Various (nurse) authors have suggested that crises or deep psychological distress are exclusion zones with regard to humour.22,36,37 There is a certain absurdity in Graeme’s reporting of the above ‘crisis’– pain, concern, emerging crisis and his concomitant approbation of the relatively humorous ambience as being ‘right’ in those circumstances. Perhaps the ‘bright and cheery’ ambience creates an outward impression (to patients) of a potentially critical event being managed effectively and efficiently thereby buffering any potential alarm. A serious and unsmiling approach by the nurses to the crisis might have increased the alarm of the waiting patients. In this instance, humour use by nurses might re-create the situation as relatively non-threatening or at least creates that outward impression.

The contextual elements of humour as ambience and support ostensibly operate in a vacuum of the initial flux of diagnosis, prognosis, initial treatment and on-going treatment. Hence, ‘bright and cheery’ operates to greater or lesser degrees across an evolving spectrum of the patient’s experience. It might appear superficial or as a very light touch at one end of spectrum into something more proactive, intense and fulfilling. Thus, ambience and support merge into the more proactive or assertive subcategory; humour, narrative identity and caring. In this subcategory, the patient seeks to demonstrate identity beyond that of a patient via attempts to affiliate and consolidate interactions that adequately reflects those aspirations. Notably, humour is a key part of this identity work.

Humour, narrative identity and caring

  1. Top of page
  2. Abstract
  3. Introduction
  4. Researching the phenomenon of humour
  5. Rehearsed humour
  6. Spontaneous humour and health-care interactions
  7. Methods
  8. The grounded theory: key findings from the main study
  9. Patients’ perspective data: findings
  10. Humour as ambience and support
  11. Humour, narrative identity and caring
  12. Limitations
  13. Discussion
  14. Conclusion
  15. Acknowledgements
  16. Conflict of interests
  17. Funding
  18. References

Strauss (p. 11)31 contends that identity is effectively ‘fateful appraisals made of oneself – by oneself and by others’. Consequently, actions are ‘fashioned’ upon anticipation of ‘their judgements’. The ‘imputation of motives’ Strauss (p. 50)31 by others is part of that process and is similarly re-appraised. We would argue that establishing an identity within health-care interactions (CNS–patient and patient–peers) is as important for the individual as it is for others and that humour use is a key part of this process.

There were therefore two dimensions to this subcategory. ‘First names, football and herbal tea’ denotes the individual or self-identity that has begun to emerge against the backdrop of humour as ambience and support. There is recognition (by others) of the individual, followed by a more ‘personal’ or individualized rapport that endures via the individual being remembered. Thus, individual identity is enshrined and this is primarily achieved through humour and self-disclosures. The second dimension –caring and a sense of belonging: group identity– was less recreational and more revealing, assimilating the individual identity into a group of peers, be they nurses or patients (or both). Humour evidenced in these narratives was arguably similar to that shared among friends,38 thereby indicating a mutual and interdependent coexistence that matured over time.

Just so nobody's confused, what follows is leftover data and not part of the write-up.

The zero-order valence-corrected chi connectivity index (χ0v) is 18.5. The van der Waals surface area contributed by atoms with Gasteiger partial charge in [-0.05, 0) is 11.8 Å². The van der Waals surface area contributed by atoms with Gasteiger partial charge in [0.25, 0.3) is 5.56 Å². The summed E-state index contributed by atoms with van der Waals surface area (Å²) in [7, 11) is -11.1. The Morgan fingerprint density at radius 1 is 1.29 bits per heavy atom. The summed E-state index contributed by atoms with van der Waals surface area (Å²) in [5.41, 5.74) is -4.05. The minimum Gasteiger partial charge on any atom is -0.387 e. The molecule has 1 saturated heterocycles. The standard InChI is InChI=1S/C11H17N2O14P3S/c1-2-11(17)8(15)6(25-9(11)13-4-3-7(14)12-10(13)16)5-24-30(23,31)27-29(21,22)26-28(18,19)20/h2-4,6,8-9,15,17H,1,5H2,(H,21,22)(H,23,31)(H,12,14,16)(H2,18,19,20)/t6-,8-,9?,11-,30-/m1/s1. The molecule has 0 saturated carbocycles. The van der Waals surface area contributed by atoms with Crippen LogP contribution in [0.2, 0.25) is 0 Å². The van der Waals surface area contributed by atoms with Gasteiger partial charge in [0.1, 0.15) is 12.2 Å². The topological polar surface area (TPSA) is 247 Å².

First names, football and herbal tea

Dewey and Bentley39 maintained that the extent of knowing is dependent upon the naming of an individual. Extracts two and three both denote the relative kudos of knowing first names, be they patients or those of staff.

Extract 2: Billy – Lung cancer focus group 1

They had a smile on their face, they called you by your first name. We joked about where we were going at the weekend. What’s going on in Glasgow, about Rangers playing Villareal and being robbed.hha. h., They never lost but they were out (laughter).

Extract 3: Jean – Lung cancer focus group

My district nurses and doctors, they come in just to see you. You know their first names because we had a drink of herbal tea and they are all like that.

The above extracts highlight the importance of first names. However, it is not just simply about first names. Both extracts disclose particular information specific to their self-identity (football and herbal tea) with each, specifically extract two, presented in a humorous way. For example, extract three continues with the CNS, who usually facilitates this group, gently teasing Jean about her predilection for herbal tea which Jean reciprocates by using (like Billy in extract two) SDH. The first name posits recognition, the self-disclosure individualizes and creates a self-identity and both are packaged with self-effacing humour. The naming and the self-identity, oiled as it is by humour, are arguably the beginning of an image that is more likely to endure or be remembered. Numerous participants discussed the importance of being remembered as part of belonging, even to the extent of feeling a sense of loss once the treatment period ceased.

Patients therefore laud the importance of this process of recognition and in establishing an individual identity with the potential to endure and report humour use as a key facet of this process. However, to what extent, if any; are those processes a pre-meditated undertaking by the patients?

Extract 4: Lara – Breast cancer support group 3

Sometimes, especially at (the hospital), they are so busy. They just go through the motions.